The former President of the European Commission Jacques Delors famously told Britain’s Trade Union Congress in 1988 that social rights, social protection and social progress would lay at the heart of his vision of the European Union.
Over the next two decades, however, Delors’ social dream appeared to make way for the free market zeitgeist that defined the 1990s and early 2000s, followed by years of crippling austerity measures.
Which brings us to today. This week, the European Commission unveiled plans to push its social policy agenda once again in a bid to reconnect with disheartened citizens and coax voters not to place their faith in the populist fringes of the political spectrum.
The European Pillar of Social Rights, presented on Wednesday by Employment Commissioner Marianne Thyssen, put forward 20 social principals it wants to see member states adopt. The most prominent include strengthening workers’ rights, revamping employment law by bringing the gig economy into national social systems and introducing new rules on parental leave.
Thyssen described the Pillar as “a compass for a renewed process of convergence towards better living and working conditions” that would help the EU “avoid a race to the bottom and encourage a race to the top.”
Well-timed, but overdue
Initial reactions from trade groups and workers’ unions have been less buoyant but nonetheless hopeful. Gabriele Bischoff, President of the European Economic and Social Committee (EESC) Workers’ Group told DW: “The proposal has some good points, but is quite disappointing because it doesn’t really show real change. Rather than introducing complex new processes, the Commission would have been better off providing a more coherent, future-guided policy with concrete enforceable rights.”
Read: EU Commission unveils ‘pillar’ of social rights protection to fight populists
Meanwhile, Luca Visentini, General Secretary of the European Trade Union Confederation (ETUC) told DW in a statement that the Commission’s Pillar of Social Rights proposal was “a step in the right direction” and “includes proposals which are long overdue.”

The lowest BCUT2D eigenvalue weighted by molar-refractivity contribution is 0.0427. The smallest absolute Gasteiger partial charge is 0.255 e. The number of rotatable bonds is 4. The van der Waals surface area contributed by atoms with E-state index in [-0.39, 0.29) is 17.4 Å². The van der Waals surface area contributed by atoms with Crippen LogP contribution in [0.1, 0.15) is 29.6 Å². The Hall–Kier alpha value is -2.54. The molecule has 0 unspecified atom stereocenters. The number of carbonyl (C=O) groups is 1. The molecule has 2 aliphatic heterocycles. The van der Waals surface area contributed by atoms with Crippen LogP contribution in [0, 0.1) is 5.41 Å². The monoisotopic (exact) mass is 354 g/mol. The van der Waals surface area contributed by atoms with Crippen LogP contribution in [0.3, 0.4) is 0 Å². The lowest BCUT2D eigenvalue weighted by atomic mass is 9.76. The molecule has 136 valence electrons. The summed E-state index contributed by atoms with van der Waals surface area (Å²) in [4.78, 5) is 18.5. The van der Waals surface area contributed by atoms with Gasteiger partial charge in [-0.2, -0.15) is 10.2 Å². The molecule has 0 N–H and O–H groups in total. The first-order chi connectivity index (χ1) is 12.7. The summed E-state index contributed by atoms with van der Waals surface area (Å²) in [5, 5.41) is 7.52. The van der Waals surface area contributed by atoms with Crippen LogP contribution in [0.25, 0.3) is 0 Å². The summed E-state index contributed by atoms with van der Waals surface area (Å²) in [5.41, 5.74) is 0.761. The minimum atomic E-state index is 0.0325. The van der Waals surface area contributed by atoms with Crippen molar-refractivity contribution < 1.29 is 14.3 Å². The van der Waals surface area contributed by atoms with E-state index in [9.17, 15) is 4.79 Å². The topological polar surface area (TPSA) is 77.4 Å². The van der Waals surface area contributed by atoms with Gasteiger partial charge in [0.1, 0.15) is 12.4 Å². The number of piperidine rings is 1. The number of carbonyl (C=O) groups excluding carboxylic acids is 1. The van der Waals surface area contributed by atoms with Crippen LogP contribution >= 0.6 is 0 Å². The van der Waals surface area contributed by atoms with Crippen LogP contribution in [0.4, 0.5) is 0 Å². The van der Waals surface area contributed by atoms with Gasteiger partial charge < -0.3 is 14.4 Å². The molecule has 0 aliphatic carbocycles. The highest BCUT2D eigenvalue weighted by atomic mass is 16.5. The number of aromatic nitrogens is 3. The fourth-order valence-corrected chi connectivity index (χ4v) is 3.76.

Though overdue, the timing is by no means coincidental, coming just after the first round of a French election that saw eursceptic candidates from the far-right and far-left leverage social rights to garner more than 40 percent of the total vote. Populist movements in Germany and Italy, who will both hold their own elections within the next year, have taken note.
“With unemployment so high, the risk of social exclusion and poverty have never been so high,” Luca Jahier, who leads the EESC’s Various Interests Group, told DW. “That’s why it’s crucial that Europe starts investing in its democratic society. That is what these social pillars are about.”
That’s not to say that the proposal will quickly translate into legislature. Currently, the initiative takes two forms – that put forward by the Commission and another for proclamation by the European Parliament and Council, the institutions representing EU member states. Their vote, however, is only expected by the end of the year, after consultations with industry representatives, workers’ group and trade unions.
Plenty of potential roadblock remain before then. “We have a battle ahead of us to achieve a strong and ambitious Pillar of Social Rights,” Visentini said. “Some Governments and some employers are opposed.”
Opposition namely comes from the EU’s two problem children, Poland and Hungary, who feel that the proposal would undermine their economic competitiveness over higher wage countries, or cause a serious dent in their public coffers.
Read: Merkel warns against British ‘illusions’ as Brexit negotiations begin
However, Bischoff maintains that those reservations are namely the result of short-termism and questions over funding. She said she the proposal would have won more support and raised the scope for positive social change had the Commission outlined plans for more social investment, focused on tackling poverty and supporting transitions for new kinds of jobs.
After all, the very success of Europe’s social plan hinges on its longevity.
It was unveiled between the first and second rounds of the French election, and it will likely be proclaimed again ahead of Germany’s national vote in September and Italy’s early next year.
But Brussels cannot seek to regain the trust in citizens simply when the timing suits. The Social Pillars are a key part of what has effectively become Brussels’ own constant, long-term campaign.